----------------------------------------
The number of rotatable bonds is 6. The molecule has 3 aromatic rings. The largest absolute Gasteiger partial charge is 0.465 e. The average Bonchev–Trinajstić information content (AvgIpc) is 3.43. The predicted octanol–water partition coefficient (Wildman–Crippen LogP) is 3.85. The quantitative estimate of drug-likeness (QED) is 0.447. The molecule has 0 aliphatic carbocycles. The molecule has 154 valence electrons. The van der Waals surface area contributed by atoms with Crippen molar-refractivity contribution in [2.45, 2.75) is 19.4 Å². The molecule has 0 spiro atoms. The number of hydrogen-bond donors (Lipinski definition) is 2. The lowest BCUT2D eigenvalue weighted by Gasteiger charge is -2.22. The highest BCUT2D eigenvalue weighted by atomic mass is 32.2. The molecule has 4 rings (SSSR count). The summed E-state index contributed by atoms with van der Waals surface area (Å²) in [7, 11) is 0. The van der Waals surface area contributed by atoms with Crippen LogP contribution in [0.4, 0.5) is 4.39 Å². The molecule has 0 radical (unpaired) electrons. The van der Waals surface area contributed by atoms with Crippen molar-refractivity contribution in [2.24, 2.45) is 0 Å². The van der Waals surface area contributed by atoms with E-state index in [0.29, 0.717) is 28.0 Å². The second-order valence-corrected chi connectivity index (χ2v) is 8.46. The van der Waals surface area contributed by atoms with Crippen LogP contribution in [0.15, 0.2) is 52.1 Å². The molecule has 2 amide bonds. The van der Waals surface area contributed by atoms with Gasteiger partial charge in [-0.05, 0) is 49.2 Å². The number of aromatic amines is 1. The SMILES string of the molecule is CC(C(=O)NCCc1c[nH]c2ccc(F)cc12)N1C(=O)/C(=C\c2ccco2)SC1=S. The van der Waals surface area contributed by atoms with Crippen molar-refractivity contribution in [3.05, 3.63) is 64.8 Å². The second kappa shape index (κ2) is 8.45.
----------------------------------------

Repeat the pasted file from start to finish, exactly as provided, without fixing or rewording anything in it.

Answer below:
The number of rotatable bonds is 6. The molecule has 3 aromatic rings. The largest absolute Gasteiger partial charge is 0.465 e. The average Bonchev–Trinajstić information content (AvgIpc) is 3.43. The predicted octanol–water partition coefficient (Wildman–Crippen LogP) is 3.85. The quantitative estimate of drug-likeness (QED) is 0.447. The molecule has 0 aliphatic carbocycles. The molecule has 154 valence electrons. The van der Waals surface area contributed by atoms with Crippen molar-refractivity contribution in [2.45, 2.75) is 19.4 Å². The molecule has 0 spiro atoms. The number of hydrogen-bond donors (Lipinski definition) is 2. The lowest BCUT2D eigenvalue weighted by Gasteiger charge is -2.22. The highest BCUT2D eigenvalue weighted by atomic mass is 32.2. The molecule has 4 rings (SSSR count). The summed E-state index contributed by atoms with van der Waals surface area (Å²) in [7, 11) is 0. The van der Waals surface area contributed by atoms with Crippen LogP contribution in [0.4, 0.5) is 4.39 Å². The molecule has 0 radical (unpaired) electrons. The van der Waals surface area contributed by atoms with Crippen molar-refractivity contribution in [2.24, 2.45) is 0 Å². The van der Waals surface area contributed by atoms with E-state index in [0.29, 0.717) is 28.0 Å². The second-order valence-corrected chi connectivity index (χ2v) is 8.46. The van der Waals surface area contributed by atoms with Crippen LogP contribution in [0.15, 0.2) is 52.1 Å². The molecule has 2 amide bonds. The van der Waals surface area contributed by atoms with Gasteiger partial charge in [-0.05, 0) is 49.2 Å². The number of aromatic amines is 1. The SMILES string of the molecule is CC(C(=O)NCCc1c[nH]c2ccc(F)cc12)N1C(=O)/C(=C\c2ccco2)SC1=S. The van der Waals surface area contributed by atoms with Crippen molar-refractivity contribution in [3.05, 3.63) is 64.8 Å². The second kappa shape index (κ2) is 8.45.